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Publication numberUS5828014 A
Publication typeGrant
Application numberUS 08/872,483
Publication dateOct 27, 1998
Filing dateJun 7, 1997
Priority dateJun 7, 1996
Fee statusPaid
Also published asCN1084707C, CN1172762A
Publication number08872483, 872483, US 5828014 A, US 5828014A, US-A-5828014, US5828014 A, US5828014A
InventorsMichio Goto, Kazuya Ogura, Yasuhiro Yoshida, Masayuki Mori
Original AssigneeOtis Elevator Company
Export CitationBiBTeX, EndNote, RefMan
External Links: USPTO, USPTO Assignment, Espacenet
Elevator speed control circuit
US 5828014 A
Abstract
In an elevator speed control circuit that has a proportional and integral speed amp 3 responsive to the deviation between a speed command ω* and actual motor speed ωM, there is provided a car motion feedback circuit that amplifies the difference between a speed command ω* and actual car speed ωcar (or acceleration command and actual acceleration) with amp 12, extracts car vibration characteristics through band-pass filter 14, and changes these vibration components to the optimal phase in a phase correction filter 16 for feeding back. A load torque predictor 21 estimates load torque from signals from circuits 2-19 and from actual motor speed ωM to improve speed feedback characteristics and the effectiveness of external disturbance suppression in elevator speed control. A variety of variable circuit elements are disclosed.
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Claims(16)
We claim:
1. An elevator speed control for an elevator having a car moveable in a hoistway; a counterweight connected to the car by a rope passing over a sheave driven by a motor, means for sensing the speed of said motor and providing motor speed signals indicative thereof, means for sensing the motion of said car and providing car motion signals indicative thereof, and a controller for providing motion command signals, comprising:
a proportional and integral motion amplifier responsive to the deviation between the motion indicated by said motion command signals and the actual motor motion indicated by said motor motion signals to provide a torque indicating signal indicative of a torque required of said motor;
characterized by the improvement comprising:
deviation means responsive to said motion command signals and to said car motion signals for providing a deviation signal responsive to the difference therebetween, said difference including car vibration components;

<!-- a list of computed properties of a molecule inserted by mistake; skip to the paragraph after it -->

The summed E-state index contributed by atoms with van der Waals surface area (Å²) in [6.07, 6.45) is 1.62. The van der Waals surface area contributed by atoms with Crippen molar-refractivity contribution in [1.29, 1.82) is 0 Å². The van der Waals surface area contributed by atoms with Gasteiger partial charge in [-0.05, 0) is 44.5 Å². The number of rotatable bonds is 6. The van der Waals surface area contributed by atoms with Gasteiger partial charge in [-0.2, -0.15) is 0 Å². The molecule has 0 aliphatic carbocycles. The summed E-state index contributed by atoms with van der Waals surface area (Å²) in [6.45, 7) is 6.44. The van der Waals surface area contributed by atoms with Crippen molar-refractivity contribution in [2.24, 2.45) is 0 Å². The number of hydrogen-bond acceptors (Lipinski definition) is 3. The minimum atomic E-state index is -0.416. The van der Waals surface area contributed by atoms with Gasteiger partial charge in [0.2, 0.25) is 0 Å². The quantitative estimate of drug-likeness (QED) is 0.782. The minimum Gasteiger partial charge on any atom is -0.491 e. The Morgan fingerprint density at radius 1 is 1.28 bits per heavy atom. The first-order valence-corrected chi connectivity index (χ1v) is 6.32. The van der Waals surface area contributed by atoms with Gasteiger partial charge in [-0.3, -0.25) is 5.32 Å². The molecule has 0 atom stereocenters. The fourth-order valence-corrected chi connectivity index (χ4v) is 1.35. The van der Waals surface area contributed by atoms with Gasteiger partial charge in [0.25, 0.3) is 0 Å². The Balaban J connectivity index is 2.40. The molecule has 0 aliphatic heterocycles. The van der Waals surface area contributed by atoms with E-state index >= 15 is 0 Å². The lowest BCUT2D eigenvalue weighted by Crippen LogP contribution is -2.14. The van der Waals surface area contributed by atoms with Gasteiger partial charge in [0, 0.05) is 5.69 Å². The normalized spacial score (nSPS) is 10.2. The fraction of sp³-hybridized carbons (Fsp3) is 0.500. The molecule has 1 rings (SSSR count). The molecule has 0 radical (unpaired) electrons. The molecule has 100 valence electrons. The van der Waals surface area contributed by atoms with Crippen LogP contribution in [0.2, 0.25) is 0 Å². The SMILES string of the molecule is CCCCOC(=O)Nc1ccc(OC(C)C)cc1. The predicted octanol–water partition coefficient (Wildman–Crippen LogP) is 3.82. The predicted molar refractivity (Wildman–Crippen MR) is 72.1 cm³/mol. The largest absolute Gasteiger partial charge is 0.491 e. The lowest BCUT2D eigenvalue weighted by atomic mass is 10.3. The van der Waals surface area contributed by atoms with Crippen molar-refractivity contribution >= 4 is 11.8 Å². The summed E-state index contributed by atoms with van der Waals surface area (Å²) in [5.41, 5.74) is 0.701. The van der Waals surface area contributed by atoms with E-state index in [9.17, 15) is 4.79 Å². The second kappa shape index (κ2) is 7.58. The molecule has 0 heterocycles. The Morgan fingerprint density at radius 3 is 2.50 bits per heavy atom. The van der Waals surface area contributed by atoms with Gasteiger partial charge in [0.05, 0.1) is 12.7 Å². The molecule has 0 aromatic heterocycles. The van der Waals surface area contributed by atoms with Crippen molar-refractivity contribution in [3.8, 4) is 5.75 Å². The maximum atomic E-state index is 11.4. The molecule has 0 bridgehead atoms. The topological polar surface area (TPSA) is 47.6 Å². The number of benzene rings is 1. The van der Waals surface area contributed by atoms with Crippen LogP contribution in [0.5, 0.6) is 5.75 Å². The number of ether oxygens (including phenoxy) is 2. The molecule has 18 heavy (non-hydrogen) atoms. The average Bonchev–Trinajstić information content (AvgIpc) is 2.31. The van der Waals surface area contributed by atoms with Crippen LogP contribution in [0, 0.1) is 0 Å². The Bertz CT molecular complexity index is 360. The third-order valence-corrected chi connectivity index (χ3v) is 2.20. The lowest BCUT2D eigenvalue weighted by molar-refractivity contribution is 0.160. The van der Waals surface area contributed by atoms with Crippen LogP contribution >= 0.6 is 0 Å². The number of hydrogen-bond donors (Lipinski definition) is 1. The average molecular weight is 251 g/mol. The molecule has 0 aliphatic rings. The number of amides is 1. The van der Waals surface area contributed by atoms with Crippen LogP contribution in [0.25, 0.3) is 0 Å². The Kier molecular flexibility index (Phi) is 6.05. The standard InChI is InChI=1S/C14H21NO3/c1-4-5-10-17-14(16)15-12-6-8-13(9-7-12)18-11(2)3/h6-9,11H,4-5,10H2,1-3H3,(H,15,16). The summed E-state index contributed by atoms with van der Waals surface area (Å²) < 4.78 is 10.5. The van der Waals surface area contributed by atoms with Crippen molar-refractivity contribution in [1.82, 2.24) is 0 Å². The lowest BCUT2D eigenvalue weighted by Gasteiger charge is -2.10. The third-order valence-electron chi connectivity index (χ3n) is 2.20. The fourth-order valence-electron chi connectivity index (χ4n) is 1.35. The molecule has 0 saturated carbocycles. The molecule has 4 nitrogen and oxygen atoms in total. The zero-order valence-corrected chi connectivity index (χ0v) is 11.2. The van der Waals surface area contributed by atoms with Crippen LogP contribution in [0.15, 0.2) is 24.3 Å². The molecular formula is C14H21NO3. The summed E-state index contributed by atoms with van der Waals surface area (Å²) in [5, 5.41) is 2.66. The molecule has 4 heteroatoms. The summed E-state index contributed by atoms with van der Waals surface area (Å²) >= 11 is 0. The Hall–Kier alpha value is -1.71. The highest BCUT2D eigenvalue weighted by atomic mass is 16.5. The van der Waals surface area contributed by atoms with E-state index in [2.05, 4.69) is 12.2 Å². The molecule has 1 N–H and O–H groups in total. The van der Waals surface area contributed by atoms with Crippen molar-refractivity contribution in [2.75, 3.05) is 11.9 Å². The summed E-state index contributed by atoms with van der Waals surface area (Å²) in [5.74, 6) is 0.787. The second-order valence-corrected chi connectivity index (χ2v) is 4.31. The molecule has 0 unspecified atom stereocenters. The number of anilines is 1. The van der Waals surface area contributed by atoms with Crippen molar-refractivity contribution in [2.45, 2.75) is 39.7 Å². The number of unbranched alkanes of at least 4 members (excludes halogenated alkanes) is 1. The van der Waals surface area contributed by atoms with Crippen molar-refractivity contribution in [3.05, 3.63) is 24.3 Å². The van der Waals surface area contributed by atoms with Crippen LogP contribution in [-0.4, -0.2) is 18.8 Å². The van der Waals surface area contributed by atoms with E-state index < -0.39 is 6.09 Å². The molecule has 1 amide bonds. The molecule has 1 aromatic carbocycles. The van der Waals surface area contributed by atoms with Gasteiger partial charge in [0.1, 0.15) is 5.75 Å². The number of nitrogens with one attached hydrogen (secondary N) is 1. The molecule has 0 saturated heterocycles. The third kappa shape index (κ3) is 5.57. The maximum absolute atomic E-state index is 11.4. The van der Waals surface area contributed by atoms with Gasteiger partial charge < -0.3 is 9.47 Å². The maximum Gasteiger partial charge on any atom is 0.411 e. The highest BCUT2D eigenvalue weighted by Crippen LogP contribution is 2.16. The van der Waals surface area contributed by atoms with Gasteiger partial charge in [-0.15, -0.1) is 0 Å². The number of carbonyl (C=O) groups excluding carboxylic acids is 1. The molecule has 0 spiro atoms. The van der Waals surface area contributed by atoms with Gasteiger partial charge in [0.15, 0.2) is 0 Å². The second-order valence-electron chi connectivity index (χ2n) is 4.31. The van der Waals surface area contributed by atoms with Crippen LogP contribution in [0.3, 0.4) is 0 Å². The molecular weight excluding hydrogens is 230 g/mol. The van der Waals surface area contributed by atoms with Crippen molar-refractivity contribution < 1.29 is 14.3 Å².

a bandpass filter responsive to said deviation signal and having a passband related to the frequencies of said car vibration components;
feedback means responsive to the output of said bandpass filter for adding signals related to said car vibration components with said torque indicating signal to provide a torque command signal to said motor.
2. A speed control according to claim 1 wherein:
said motion command signals include speed command signals;
said car motion signals are indicative of the speed of said car;
said deviation signal is indicative of the difference between a speed command signal and the actual speed of said car; and
said feedback means includes a phase adjusting filter, responsive to the output of said bandpass filter, and an adder responsive to the output of said phase adjusting filter.
3. A speed control according to claim 2 wherein:
said means for sensing the motion of said car comprises an elevator governor having a rope, and a speed sensor including a pulse generator rotationally coupled to said governor rope for providing an actual car speed signal; and further comprising:
a speed detection delay compensation circuit for compensating for delay in sensing actual car speed caused by said governor rope.
4. A speed control according to claim 3, additionally comprising:
means for sensing the position of said car in said hoistway and providing a car height signal indicative thereof; and wherein:
said detection delay compensation circuit provides delay compensation which varies in response to said car height signal.
5. A speed control according to claim 3 further comprising:
means for sensing the position of said car in said hoistway and providing a car height signal indicative thereof; and wherein:
said deviation means comprises an amplifier having gain which varies in response to said height signal.
6. A speed control according to claim 5 wherein:
the passband of said bandpass filter varies in response to said height signal; and
said phase compensation filter provides phase compensation which varies in response to said height signal, whereby vibration suppression feedback effects are a function of the height of said car.
7. A speed control according to claim 1 wherein said motion command signals include acceleration command signals;
said car motion signals are indicative of the acceleration of said car; and
said deviation signal is indicative of the difference between said acceleration command signals and the actual acceleration of said car.
8. A speed control according to claim 7 further comprising:
means for sensing the position of said car in said hoistway and for providing a car height signal indicative thereof; and wherein:
the gain of said deviation means varies in response to said car height signal.
9. A speed control according to claim 8 wherein:
the passband of said bandpass filter varies in response to said car height signal.
10. A speed control according to claim 1 further comprising:
a load torque predictor responsive to said torque indicating signal and to said motor motion signals for providing a load torque signal indicative of estimated load torque of said motor; and
means for summing said load torque signal and said torque indicating signal to provide a torque command signal to said motor.
11. A speed control according to claim 10 wherein said load torque predictor comprises:
an elevator model circuit providing a model signal;
means for providing said load torque signal in response to the difference between said model signal and said motor motion signals; and